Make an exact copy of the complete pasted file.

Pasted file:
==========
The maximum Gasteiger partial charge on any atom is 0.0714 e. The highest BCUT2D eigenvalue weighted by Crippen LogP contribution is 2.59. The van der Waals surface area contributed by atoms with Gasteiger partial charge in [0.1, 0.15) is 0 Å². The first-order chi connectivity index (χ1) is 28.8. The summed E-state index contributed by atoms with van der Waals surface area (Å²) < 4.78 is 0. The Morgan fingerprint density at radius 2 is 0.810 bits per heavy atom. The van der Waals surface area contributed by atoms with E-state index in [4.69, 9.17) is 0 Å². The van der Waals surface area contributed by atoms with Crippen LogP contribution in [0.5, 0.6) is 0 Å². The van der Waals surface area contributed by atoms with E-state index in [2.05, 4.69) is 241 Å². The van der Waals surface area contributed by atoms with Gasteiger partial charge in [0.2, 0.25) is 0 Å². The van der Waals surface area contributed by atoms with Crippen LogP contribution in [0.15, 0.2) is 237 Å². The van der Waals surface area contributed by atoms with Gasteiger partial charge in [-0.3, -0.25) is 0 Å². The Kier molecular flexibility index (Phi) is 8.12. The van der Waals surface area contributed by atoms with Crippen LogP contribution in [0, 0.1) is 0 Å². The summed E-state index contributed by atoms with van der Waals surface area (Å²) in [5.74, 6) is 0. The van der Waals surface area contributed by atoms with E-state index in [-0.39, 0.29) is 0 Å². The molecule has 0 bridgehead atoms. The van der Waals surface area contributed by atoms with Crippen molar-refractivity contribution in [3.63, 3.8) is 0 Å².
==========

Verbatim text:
The maximum Gasteiger partial charge on any atom is 0.0714 e. The highest BCUT2D eigenvalue weighted by Crippen LogP contribution is 2.59. The van der Waals surface area contributed by atoms with Gasteiger partial charge in [0.1, 0.15) is 0 Å². The first-order chi connectivity index (χ1) is 28.8. The summed E-state index contributed by atoms with van der Waals surface area (Å²) < 4.78 is 0. The Morgan fingerprint density at radius 2 is 0.810 bits per heavy atom. The van der Waals surface area contributed by atoms with E-state index in [4.69, 9.17) is 0 Å². The van der Waals surface area contributed by atoms with Crippen LogP contribution in [0.5, 0.6) is 0 Å². The van der Waals surface area contributed by atoms with E-state index in [2.05, 4.69) is 241 Å². The van der Waals surface area contributed by atoms with Gasteiger partial charge in [0.2, 0.25) is 0 Å². The van der Waals surface area contributed by atoms with Crippen LogP contribution in [0.15, 0.2) is 237 Å². The van der Waals surface area contributed by atoms with Gasteiger partial charge in [-0.3, -0.25) is 0 Å². The Kier molecular flexibility index (Phi) is 8.12. The van der Waals surface area contributed by atoms with Crippen LogP contribution in [0, 0.1) is 0 Å². The summed E-state index contributed by atoms with van der Waals surface area (Å²) in [5.74, 6) is 0. The van der Waals surface area contributed by atoms with E-state index in [-0.39, 0.29) is 0 Å². The molecule has 0 bridgehead atoms. The van der Waals surface area contributed by atoms with Crippen molar-refractivity contribution in [3.63, 3.8) is 0 Å².